A major retrospective of the work of the acclaimed Irish artist Anne Madden opens to the public at the Irish Museum of Modern Art on Wednesday 27 June 2007. Spanning the artist’s entire career, Anne Madden: A Retrospective comprises some 60 works from the 1950s to date, including a number direct from the artist’s studio. The exhibition features some of Madden’s most important paintings, including early works inspired by the Burren and her series of Megaliths, Monoliths and Doorways, from the 1970s. The exhibition also presents early sculptural works, paintings from her Elegy, Pompeii, Odyssey and Garden series and new paintings from her Aurora Borealis series. The exhibition will be opened by the distinguished Irish artist and writer Brian O’Doherty (Patrick Ireland) at 6.00pm on Tuesday 26 June.
Although the exhibition covers Madden’s entire oeuvre, it was this new body of work – the Aurora Borealis paintings – which prompted IMMA Director, Enrique Juncosa, to stage the exhibition, the latest in a long line by leading Irish artists at the Museum, at this time. In the catalogue essay he describes the works, inspired by the glowing atmospheric phenomenon seen in the northern night sky, as “ambitious in scale, spectacular in their depiction of chromatic contrasts and highly accomplished in their technique”.
This assured technique is already evident in the very earliest painting in the show, the serene and confident Self Portrait, 1950. Perhaps more indicative of what was to follow, however, are Madden’s abstract landscapes from the late 1950s, the result of long periods spent in the strange and eerie landscape of the Burren in Co Clare. In Burren Land, 1960, for example, we see the beginning of that engagement with conceptual space which would become a constant feature of her work. Also being shown are some fine examples of a body of experimental work from the 1960s created by pouring paint over a horizontal canvas. The result, in works such as Mountain Sequence Red Quadripartite, 1967, seems to echo the chance nature of geographical formations.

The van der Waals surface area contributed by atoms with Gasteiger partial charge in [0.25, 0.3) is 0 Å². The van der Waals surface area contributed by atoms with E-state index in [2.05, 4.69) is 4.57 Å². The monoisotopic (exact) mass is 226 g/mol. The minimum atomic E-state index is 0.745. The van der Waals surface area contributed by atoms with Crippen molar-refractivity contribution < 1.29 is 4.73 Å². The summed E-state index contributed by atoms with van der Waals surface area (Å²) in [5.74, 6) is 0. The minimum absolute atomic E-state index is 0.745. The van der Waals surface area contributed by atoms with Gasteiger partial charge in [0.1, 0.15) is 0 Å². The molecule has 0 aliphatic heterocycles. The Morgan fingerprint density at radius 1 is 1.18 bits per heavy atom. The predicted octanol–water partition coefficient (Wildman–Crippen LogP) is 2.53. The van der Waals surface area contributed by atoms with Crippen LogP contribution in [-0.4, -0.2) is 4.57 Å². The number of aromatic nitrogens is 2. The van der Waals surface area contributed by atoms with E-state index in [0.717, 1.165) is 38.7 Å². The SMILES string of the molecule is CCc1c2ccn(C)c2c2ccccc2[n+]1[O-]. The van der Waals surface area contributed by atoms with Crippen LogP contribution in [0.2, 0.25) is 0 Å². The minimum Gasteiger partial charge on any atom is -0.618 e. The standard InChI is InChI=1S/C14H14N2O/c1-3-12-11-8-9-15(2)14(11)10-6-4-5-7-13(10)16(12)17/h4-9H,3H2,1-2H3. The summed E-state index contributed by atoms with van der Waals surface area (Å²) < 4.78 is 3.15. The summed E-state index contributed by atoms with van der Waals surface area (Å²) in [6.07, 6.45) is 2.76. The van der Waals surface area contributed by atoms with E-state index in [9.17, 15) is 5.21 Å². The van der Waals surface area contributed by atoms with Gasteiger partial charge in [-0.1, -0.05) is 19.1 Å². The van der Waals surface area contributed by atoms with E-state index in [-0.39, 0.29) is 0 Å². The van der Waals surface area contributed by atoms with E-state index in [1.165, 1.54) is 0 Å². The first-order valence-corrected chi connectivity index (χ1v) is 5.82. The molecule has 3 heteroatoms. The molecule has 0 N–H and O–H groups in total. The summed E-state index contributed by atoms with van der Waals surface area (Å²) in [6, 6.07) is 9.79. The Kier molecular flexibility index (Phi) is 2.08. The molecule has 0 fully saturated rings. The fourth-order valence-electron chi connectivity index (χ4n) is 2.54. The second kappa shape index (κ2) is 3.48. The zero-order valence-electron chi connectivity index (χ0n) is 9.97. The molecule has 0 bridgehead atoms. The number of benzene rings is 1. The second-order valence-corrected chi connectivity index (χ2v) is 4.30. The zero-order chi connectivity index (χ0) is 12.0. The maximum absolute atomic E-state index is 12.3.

In the 1970s the emphasis changed to man’s early intervention in the landscape in, for example, Megalith, 1971, and Elegy, 1975, derived from megaliths and other prehistoric monuments. Dark in colour and with strong vertical lines, their size determined by the artist’s height and reach, they mark a period of personal grief and, in some cases, the prevailing Troubles in Northern Ireland, the latter explicitly referenced in Menhir (Bloody Sunday), 1976.
By the 1980s Madden’s focus had moved to a series of window forms. These and her paintings of doors from the same period are in Madden’s words “thresholds between interior and exterior space, a reconciliation of opposites”. They include a beautiful series of paintings made in response to the frescos in the Villa of the Mysteries in Pompeii. She describes how Pompeii seized hold of her imagination “because of its apocalyptic destruction it was both a memory and a mirror, a condensation of our possible destruction by a nuclear holocaust. People and dogs were held and seized in their everyday gestures, a whole city snuffed out as it went about its business.”